[Linux-aus] Some Anti-Harassment Policies considered harmful

Russell Coker russell at coker.com.au
Sat Feb 19 18:02:40 EST 2011

On Sat, 19 Feb 2011, Paul Wayper <paulway at mabula.net> wrote:
> > I did, though I hold no official capacity (which should have
> > approximately zero impact on the result).
> > 
> > It was at this point that I was chastised for the unwilling subject's
> > sabotage. Apparently the bird-flipping was deemed more rude by the
> > photographer in question than taking photos of someone who repeatedly
> > declined to no effect.
> I believe the photographer you're talking about, if we're not naming names,
> was the official conference photographer.  So I doubt "rogue" is a good
> label. I also know that he did not use any photos of the person in
> question, so I doubt "to no effect" is accurate either (yes, I think he
> took them; no, I don't think they were kept).

If the official photographer was not obeying the conference policy then 
"rogue" seems to be an apt description.

If the request was to "not take photos" not to "not use photos after taking 
them" then "to no effect" doesn't seem particularly inaccurate by objective 
measures.  If the deletion of the photographs in question happened some time 
later then the person who was photographed would most likely believe that they 
were not deleted, so their experience would be of having their wishes ignored.

As an aside there was one occasion at an LCA when I asked a photographer to 
delete a picture of a friend.  The photographer immediately did so and showed 
me the camera preview screen to demonstrate that it was gone.

> I understand people's desires not to be photographed.  But how much effort
> should the conference organisers go to to make sure everyone's desires are
> accommodated?

IMHO photography of crowds is OK as is photography of individuals who consent 
to it.  This shouldn't be difficult to achieve.  The only corner case is DSLRs 
with big lenses that can potentially be used to zoom in on an individual when 
at a distance that suggests a crowd shot is being taken.

> If I prefer not to have C++ programmers look at me,

I'm not responding to the more absurd part of your reductio ad absurdum as I 
don't think that there is a chain of logic linking the issue in question 
(mostly men photographing women) with the unusual hypothetical of someone not 
liking C++ programmers.

> surely
> it is my job to enforce that rather than have a conference-wide mandate
> that specifies who can and cannot look at other people?

As far as I can tell it was left to the individual to inform the photographer 
that they don't want to be photographed.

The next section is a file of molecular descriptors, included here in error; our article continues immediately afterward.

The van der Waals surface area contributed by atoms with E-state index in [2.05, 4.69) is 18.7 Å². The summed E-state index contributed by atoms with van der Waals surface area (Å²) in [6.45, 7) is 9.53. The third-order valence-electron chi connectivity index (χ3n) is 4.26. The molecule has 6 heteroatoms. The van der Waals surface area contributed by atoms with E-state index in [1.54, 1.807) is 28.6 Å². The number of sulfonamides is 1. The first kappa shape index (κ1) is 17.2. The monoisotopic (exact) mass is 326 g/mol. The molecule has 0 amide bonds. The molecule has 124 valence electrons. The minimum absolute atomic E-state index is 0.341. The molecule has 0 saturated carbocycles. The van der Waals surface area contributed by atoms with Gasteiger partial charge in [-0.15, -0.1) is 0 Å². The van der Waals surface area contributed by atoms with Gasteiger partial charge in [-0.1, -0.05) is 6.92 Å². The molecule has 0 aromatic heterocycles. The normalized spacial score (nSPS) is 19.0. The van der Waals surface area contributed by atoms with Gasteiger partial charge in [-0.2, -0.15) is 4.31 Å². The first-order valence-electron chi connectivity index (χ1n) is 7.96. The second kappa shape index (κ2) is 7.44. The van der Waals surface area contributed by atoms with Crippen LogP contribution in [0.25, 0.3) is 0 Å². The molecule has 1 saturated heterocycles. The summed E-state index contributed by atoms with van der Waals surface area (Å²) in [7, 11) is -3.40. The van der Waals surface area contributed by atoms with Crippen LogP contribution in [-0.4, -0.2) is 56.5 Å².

Earlier in this discussion I cited Autscape as an example of a conference with 
a strict policy regarding photographs.  Wear a black circle there and everyone 
knows that you don't want to be photographed.  I don't know whether people on 
the Autism Spectrum tend to have less of a desire to be photographed than NTs, 
I presume that the policy in question was designed to help people who can't 
handle the social interaction necessary to inform a photographer.

When the impudent finger is the only way that will convince a photographer to 
point their camera elsewhere it seems that there are social issues which might 
be helped by something as clear as a black circle.  NB I'm not suggesting that 
everyone who lacks a black circle is fair game.

> There were vegans
> and vegetarians at the conference, but should the whole conference be
> vegan? Should we have a policy of only allowing laptops if they are
> running a distribution of Linux - it is a FOSS conference after all?  Is
> there a point at which something like not wanting to be photographed is
> simply too difficult to implement conference-wide and must simply be dealt
> with on a personal level?

I think that the issue here is one of who is infringing who's rights.  It 
seems to me that everyone has the right to run whatever software they wish on 
their own computer, infringing that right sets a precedent that is bad for our 
community.  People have a right to food that won't make them sick, as an aside 
I agree with Ewen - I really hate the way so much American food has corn syrup 
which makes me sick and has no labels.

Taking a photo that is zoomed in is a deliberate action that can be perceived 
as hostile.  A photographer can just not do that.  Also given the current LCA 
policy it doesn't seem unreasonable for a photographer to take one picture 
without prior consent if it happens to capture something that wouldn't be 
available a moment later, in that case the photographer could delete the 
photograph if one of the subjects wished.

I think that there is room for debate about whether a photographer should be 
allowed to take one picture before getting consent (and I don't have a strong 
opinion on this issue).  But it does seem clear that the process of expressing 
a lack of consent shouldn't require the impudent finger.

My Main Blog         http://etbe.coker.com.au/
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